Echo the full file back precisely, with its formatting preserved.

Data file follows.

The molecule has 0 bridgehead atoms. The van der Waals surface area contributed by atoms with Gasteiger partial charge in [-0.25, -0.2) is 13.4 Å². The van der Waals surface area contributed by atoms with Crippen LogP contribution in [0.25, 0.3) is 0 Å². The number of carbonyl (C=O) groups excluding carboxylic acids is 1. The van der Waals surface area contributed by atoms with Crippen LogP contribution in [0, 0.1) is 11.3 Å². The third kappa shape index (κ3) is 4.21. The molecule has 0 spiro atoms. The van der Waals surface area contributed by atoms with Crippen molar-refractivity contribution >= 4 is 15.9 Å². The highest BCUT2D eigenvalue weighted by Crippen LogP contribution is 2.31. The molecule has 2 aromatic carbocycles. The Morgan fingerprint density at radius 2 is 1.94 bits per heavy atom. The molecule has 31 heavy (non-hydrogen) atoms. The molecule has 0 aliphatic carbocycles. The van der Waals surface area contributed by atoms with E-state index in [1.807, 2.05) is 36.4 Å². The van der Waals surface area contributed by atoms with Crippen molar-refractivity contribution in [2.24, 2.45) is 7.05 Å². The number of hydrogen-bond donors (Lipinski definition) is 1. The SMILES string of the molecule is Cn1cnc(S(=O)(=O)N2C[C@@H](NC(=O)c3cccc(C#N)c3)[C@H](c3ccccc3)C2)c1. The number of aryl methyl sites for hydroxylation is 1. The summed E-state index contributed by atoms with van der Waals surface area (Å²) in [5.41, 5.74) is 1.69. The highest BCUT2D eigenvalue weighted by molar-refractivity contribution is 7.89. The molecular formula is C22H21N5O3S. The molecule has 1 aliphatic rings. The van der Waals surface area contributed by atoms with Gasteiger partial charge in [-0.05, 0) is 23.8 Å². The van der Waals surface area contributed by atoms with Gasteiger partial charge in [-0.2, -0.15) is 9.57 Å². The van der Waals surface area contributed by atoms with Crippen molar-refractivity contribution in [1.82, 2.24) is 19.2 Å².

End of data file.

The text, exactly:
The molecule has 0 bridgehead atoms. The van der Waals surface area contributed by atoms with Gasteiger partial charge in [-0.25, -0.2) is 13.4 Å². The van der Waals surface area contributed by atoms with Crippen LogP contribution in [0.25, 0.3) is 0 Å². The number of carbonyl (C=O) groups excluding carboxylic acids is 1. The van der Waals surface area contributed by atoms with Crippen LogP contribution in [0, 0.1) is 11.3 Å². The third kappa shape index (κ3) is 4.21. The molecule has 0 spiro atoms. The van der Waals surface area contributed by atoms with Crippen molar-refractivity contribution >= 4 is 15.9 Å². The highest BCUT2D eigenvalue weighted by Crippen LogP contribution is 2.31. The molecule has 2 aromatic carbocycles. The Morgan fingerprint density at radius 2 is 1.94 bits per heavy atom. The molecule has 31 heavy (non-hydrogen) atoms. The molecule has 0 aliphatic carbocycles. The van der Waals surface area contributed by atoms with E-state index in [1.807, 2.05) is 36.4 Å². The van der Waals surface area contributed by atoms with Crippen molar-refractivity contribution in [2.24, 2.45) is 7.05 Å². The number of hydrogen-bond donors (Lipinski definition) is 1. The SMILES string of the molecule is Cn1cnc(S(=O)(=O)N2C[C@@H](NC(=O)c3cccc(C#N)c3)[C@H](c3ccccc3)C2)c1. The number of aryl methyl sites for hydroxylation is 1. The summed E-state index contributed by atoms with van der Waals surface area (Å²) in [5.41, 5.74) is 1.69. The highest BCUT2D eigenvalue weighted by molar-refractivity contribution is 7.89. The molecular formula is C22H21N5O3S. The molecule has 1 aliphatic rings. The van der Waals surface area contributed by atoms with Gasteiger partial charge in [-0.05, 0) is 23.8 Å². The van der Waals surface area contributed by atoms with Gasteiger partial charge in [-0.2, -0.15) is 9.57 Å². The van der Waals surface area contributed by atoms with Crippen molar-refractivity contribution in [1.82, 2.24) is 19.2 Å².